In our personal portfolio, we took about 25% of our Canadian equity allocation and swapped it for REITs. So we currently have a 20% x 25% = 5% exposure to real estate. This had the effect of increasing our yield, and increasing our overall portfolio’s MER, but that’s OK since we’re planning on returning back to a pure indexing approach over time as our portfolio grows and our dependence on our Yield Shield goes down.

Interestingly, this didn’t have the effect of increasing our portfolio’s volatility. Because we swapped our Canadian Index ETF for the REIT ETF, both ETFs have about the same levels of volatility, so we didn’t have the same volatility increasing effects as we did when we swapped bonds for Preferred Shares. If anything, overall volatility went down a bit since REITs are generally uncorrelated with the TSX.

So that’s how we have exposure to real estate, and how we used it to build our Yield Shield. Questions or comments, or more fighting about real estate is welcome below.

 

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32 thoughts on “The Yield Shield: Real Estate Investment Trusts”

  1. REITs are indeed a great way to invest in real estate completely passively and with the ease of diversification. Not to mention easy access to large commercial properties. As with any investment, but especially index funds, low costs are key.

  2. “The sales rep nearly spit out his coffee. “Are you nuts?!? You want to go 20x leveraged on a single purchase? No. That’s crazy.”

    “Why?” I asked all innocently.

    “Because of the market drops just 5%, all your money will be gone!”

    But here’s the thing. Every single person who buys real estate directly is doing this. When people purchase with the minimum 5% down payment, they are doing exactly what the sales rep correctly identified as a bonkers, crazily risky trade. Only an idiot, he told me, would do something like this.”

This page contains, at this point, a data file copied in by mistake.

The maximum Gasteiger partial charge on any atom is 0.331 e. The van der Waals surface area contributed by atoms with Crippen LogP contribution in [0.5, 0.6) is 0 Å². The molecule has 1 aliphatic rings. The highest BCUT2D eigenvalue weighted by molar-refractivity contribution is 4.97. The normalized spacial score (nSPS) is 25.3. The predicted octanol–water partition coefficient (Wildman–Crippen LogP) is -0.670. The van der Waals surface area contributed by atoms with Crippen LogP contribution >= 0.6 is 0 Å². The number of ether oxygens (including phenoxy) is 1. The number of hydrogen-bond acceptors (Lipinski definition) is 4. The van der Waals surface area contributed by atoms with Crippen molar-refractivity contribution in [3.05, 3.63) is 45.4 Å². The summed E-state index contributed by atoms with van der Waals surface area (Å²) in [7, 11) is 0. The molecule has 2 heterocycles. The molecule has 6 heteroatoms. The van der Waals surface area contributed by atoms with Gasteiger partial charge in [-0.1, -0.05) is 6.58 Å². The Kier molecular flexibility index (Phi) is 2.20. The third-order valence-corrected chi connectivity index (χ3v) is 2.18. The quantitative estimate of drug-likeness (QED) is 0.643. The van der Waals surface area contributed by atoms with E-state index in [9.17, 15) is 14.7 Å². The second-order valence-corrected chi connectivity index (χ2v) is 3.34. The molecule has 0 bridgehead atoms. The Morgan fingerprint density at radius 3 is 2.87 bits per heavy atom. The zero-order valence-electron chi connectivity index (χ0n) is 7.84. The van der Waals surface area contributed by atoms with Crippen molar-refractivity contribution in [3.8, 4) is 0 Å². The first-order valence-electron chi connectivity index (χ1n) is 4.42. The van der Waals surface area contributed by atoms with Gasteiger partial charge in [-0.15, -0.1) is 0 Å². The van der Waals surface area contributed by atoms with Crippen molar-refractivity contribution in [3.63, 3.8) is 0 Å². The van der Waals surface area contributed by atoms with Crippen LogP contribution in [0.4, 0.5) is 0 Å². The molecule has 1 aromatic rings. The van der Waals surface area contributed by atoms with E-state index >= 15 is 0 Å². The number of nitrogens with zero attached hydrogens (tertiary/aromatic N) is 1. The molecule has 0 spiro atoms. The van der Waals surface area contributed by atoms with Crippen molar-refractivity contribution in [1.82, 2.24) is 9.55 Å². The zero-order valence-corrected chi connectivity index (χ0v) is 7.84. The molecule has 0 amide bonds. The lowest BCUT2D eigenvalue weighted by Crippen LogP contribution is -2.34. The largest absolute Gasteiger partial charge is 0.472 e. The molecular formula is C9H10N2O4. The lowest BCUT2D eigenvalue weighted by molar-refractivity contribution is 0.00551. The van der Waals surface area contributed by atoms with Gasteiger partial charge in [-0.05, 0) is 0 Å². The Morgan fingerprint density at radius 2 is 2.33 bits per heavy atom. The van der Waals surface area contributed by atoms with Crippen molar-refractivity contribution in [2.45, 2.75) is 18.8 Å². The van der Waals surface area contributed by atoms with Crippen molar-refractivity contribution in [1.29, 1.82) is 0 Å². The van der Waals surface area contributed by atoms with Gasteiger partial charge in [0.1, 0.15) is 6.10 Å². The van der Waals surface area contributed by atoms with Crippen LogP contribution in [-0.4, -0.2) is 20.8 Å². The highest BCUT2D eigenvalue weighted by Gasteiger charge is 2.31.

That’s funny

  3. our friend from TO just came to our house in buffalo last week. every time she comes over she says “this house in TO would cost way over a million bucks!” but we only paid 96k or something like that. all that said, i stay the hell out of that debate when one of you if fired up over it.

    i own a reit index in my american 401 and it’s down about 5% from where i bought it. do you worry about having to wait for the xre to come back to your purchase price in order to sell? in my case it doesn’t concern me as it usually cycles within a range.

  4. I’m confused. In the last few posts, you mentioned you want to reduce your yield shield. My question is why bother? If the dividends, interest, capital gains and return on capital continue to grow every year, would it not be in your best interest to stay the course and let the distributions grow and outperform inflation? This way, you’re never forced to sell a part of your portfolio in a bad market and neither are you overly concerned if the overall portfolio value drops as income steadily comes in regardless. Right now, my yield is 3.20% which gives me about $33,000. As I continue to grow the portfolio with intention that I receive about $40-45,000 annually without having to sell off parts of my portfolio, I’ll have hit my sweet spot. If the distributions grow 4-7% annually, I’m laughing. That’s why I don’t see a reason to drop the yield shield. Please show me the error of my ways. I’d rather know sooner than later if I’m not properly optimized. Thanks.